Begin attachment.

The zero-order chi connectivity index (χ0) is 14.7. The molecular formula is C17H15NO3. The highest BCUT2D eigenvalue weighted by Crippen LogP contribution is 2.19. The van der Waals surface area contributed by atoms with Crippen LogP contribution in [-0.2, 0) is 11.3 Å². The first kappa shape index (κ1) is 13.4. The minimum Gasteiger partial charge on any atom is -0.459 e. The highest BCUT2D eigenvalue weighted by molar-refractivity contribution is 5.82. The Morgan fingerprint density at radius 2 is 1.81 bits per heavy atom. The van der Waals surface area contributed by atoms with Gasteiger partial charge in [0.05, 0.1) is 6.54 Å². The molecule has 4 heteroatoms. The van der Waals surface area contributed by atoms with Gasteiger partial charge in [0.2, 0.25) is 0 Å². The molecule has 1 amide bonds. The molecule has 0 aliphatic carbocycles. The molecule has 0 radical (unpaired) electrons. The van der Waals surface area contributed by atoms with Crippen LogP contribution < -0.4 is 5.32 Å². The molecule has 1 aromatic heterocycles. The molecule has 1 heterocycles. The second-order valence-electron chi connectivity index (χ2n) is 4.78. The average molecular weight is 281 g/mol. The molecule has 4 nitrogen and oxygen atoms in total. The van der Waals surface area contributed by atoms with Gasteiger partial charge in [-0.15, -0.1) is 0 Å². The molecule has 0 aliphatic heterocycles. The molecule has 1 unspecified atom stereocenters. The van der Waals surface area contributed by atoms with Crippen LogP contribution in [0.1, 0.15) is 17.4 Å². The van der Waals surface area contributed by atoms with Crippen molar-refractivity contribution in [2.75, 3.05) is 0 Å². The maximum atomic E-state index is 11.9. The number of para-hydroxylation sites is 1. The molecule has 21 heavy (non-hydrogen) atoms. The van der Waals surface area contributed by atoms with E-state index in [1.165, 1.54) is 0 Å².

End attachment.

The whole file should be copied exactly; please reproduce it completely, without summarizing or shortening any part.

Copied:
The zero-order chi connectivity index (χ0) is 14.7. The molecular formula is C17H15NO3. The highest BCUT2D eigenvalue weighted by Crippen LogP contribution is 2.19. The van der Waals surface area contributed by atoms with Crippen LogP contribution in [-0.2, 0) is 11.3 Å². The first kappa shape index (κ1) is 13.4. The minimum Gasteiger partial charge on any atom is -0.459 e. The highest BCUT2D eigenvalue weighted by molar-refractivity contribution is 5.82. The Morgan fingerprint density at radius 2 is 1.81 bits per heavy atom. The van der Waals surface area contributed by atoms with Gasteiger partial charge in [0.05, 0.1) is 6.54 Å². The molecule has 4 heteroatoms. The van der Waals surface area contributed by atoms with Gasteiger partial charge in [0.2, 0.25) is 0 Å². The molecule has 1 amide bonds. The molecule has 0 aliphatic carbocycles. The molecule has 0 radical (unpaired) electrons. The van der Waals surface area contributed by atoms with Crippen LogP contribution < -0.4 is 5.32 Å². The molecule has 1 aromatic heterocycles. The molecule has 1 heterocycles. The second-order valence-electron chi connectivity index (χ2n) is 4.78. The average molecular weight is 281 g/mol. The molecule has 4 nitrogen and oxygen atoms in total. The van der Waals surface area contributed by atoms with Gasteiger partial charge in [-0.15, -0.1) is 0 Å². The molecule has 0 aliphatic heterocycles. The molecule has 1 unspecified atom stereocenters. The van der Waals surface area contributed by atoms with Crippen LogP contribution in [0.1, 0.15) is 17.4 Å². The van der Waals surface area contributed by atoms with Crippen molar-refractivity contribution in [2.75, 3.05) is 0 Å². The maximum atomic E-state index is 11.9. The number of para-hydroxylation sites is 1. The molecule has 21 heavy (non-hydrogen) atoms. The van der Waals surface area contributed by atoms with E-state index in [1.165, 1.54) is 0 Å².